A memo leaked Wednesday by WikiLeaks shows how a top aide to former President Bill Clinton worked to convince top donors to the Clinton Foundation to send business opportunities his way.
The November 2011 12-page memo was from former Clinton aide Doug Band in response to an audit of the foundation after Chelsea Clinton expressed concerns about the operations of Band’s company Teneo.
In a separate email from Chelsea Clinton that month, she wrote, “My father was told today of explicit examples at CGI of Doug/ Teneo pushing for - and receiving - free memberships - and of multiple examples of Teneo ‘hustling’ business at CGI - and of people now having quit at CGI.”
Band’s memo detailed how he raised money for the Clinton Foundation from some of Teneo’s clients including Coca-Cola and Dow Chemical -- Coca-Cola gave $4.3 million and Dow contributed $780 thousand. And Band also pressed some of the foundation’s donors to hire the former president to give speeches or give him lavish gifts.
“Throughout the past almost 11 years since President Clinton left office, I have sought to leverage my activities, including my partner role at Teneo, to support and to raise funds for the Foundation,” Band wrote in the memo. “This memorandum strives to set forth how I have endeavored to support the Clinton Foundation and President Clinton personally.”
Band explained that independent of Teneo’s fundraising efforts for the foundation, his company helped the former president secure and engage in for-profit activities like speeches and books.
“In support of the President’s for-profit activity, we also have solicited and obtained, as appropriate, in-kind services for the President and his family – for personal travel, hospitality, vacation and the like,” Band wrote.
The memo raises questions about the ties between the former president’s personal business and his work at their Foundation.
Some of the speeches Band said he helped secure for the former president included two to Barclays totalling more than $700,000 and Laureate International Universities paid him $3.5 million to serve as honorary chairman. In total, Band said he helped secure “more than $50 million in for-profit activity” for the former president, and Band noted that he was not compensated for this. He also claimed that he and Teneo partner Justin Cooper secured all four of the business arrangements for Clinton -- for his advisory services -- that had since 2001 yielded him $30 million personally, “with $66 million to be paid out over the next nine years” if he continued the arrangements.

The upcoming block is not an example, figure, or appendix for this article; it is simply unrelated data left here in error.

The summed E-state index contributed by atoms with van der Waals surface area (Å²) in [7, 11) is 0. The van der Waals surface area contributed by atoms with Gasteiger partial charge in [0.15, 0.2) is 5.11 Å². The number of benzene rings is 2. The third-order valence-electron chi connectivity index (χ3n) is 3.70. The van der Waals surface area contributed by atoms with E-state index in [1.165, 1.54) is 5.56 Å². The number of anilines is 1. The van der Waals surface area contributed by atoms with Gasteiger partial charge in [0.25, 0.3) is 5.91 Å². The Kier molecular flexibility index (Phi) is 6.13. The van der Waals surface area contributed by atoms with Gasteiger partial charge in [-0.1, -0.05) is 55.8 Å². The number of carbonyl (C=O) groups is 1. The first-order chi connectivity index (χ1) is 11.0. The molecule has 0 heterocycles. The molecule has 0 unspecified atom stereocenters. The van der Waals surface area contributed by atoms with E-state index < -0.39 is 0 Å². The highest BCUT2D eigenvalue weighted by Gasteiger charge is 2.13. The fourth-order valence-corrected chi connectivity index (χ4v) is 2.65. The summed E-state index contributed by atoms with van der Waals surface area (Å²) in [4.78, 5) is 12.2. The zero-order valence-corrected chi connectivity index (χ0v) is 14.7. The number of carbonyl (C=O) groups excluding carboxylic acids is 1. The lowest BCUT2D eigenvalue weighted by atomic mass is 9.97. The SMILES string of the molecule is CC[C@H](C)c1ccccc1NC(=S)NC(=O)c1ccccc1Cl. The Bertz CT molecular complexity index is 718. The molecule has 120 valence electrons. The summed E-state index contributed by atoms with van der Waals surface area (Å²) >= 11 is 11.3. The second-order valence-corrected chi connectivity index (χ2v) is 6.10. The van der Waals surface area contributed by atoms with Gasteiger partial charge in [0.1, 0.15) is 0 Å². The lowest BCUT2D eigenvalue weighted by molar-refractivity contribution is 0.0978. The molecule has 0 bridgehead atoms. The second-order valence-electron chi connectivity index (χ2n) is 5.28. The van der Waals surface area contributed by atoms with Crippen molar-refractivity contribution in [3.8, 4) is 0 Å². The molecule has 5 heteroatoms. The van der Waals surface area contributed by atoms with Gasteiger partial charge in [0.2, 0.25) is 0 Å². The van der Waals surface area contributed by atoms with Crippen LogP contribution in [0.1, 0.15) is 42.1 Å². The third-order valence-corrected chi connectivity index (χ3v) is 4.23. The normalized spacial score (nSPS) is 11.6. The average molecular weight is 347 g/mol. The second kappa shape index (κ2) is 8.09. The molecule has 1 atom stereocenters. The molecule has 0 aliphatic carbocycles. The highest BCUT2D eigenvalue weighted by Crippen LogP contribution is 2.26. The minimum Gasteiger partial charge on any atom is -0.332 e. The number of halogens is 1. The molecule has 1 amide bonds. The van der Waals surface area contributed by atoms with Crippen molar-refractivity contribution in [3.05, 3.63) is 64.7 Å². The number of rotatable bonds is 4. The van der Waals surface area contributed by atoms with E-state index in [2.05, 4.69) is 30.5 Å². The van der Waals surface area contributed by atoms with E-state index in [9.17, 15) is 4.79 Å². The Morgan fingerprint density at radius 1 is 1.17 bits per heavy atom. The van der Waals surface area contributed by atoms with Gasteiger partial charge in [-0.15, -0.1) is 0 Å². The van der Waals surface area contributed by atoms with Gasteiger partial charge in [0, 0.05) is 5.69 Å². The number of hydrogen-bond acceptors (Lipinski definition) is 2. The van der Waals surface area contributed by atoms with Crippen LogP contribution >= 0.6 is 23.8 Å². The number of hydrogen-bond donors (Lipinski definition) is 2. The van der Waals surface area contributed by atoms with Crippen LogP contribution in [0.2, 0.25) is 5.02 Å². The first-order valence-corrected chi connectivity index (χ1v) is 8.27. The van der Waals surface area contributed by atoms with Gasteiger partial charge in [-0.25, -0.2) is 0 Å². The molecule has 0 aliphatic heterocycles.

Asked for a comment from Hillary Clinton’s campaign, spokesman Glen Caplin said, “We are still not confirming the authenticity of individual emails hacked by the Russian government to influence the election by weaponizing WikiLeaks.”
Teneo spokesman Stephen Meahl issued a statement to the Wall Street Journal saying, “As the memo demonstrates, Teneo worked to encourage clients, where appropriate, to support the Clinton Foundation because of the good work that it does around the world.” Meahl also claimed that the memo shows “that Teneo never received any financial benefit or benefit of any kind from doing so.”
In August, the former president announced that the foundation would no longer accept foreign and corporate donations if his wife is elected in November and that he and Chelsea would step down from its board under that circumstance.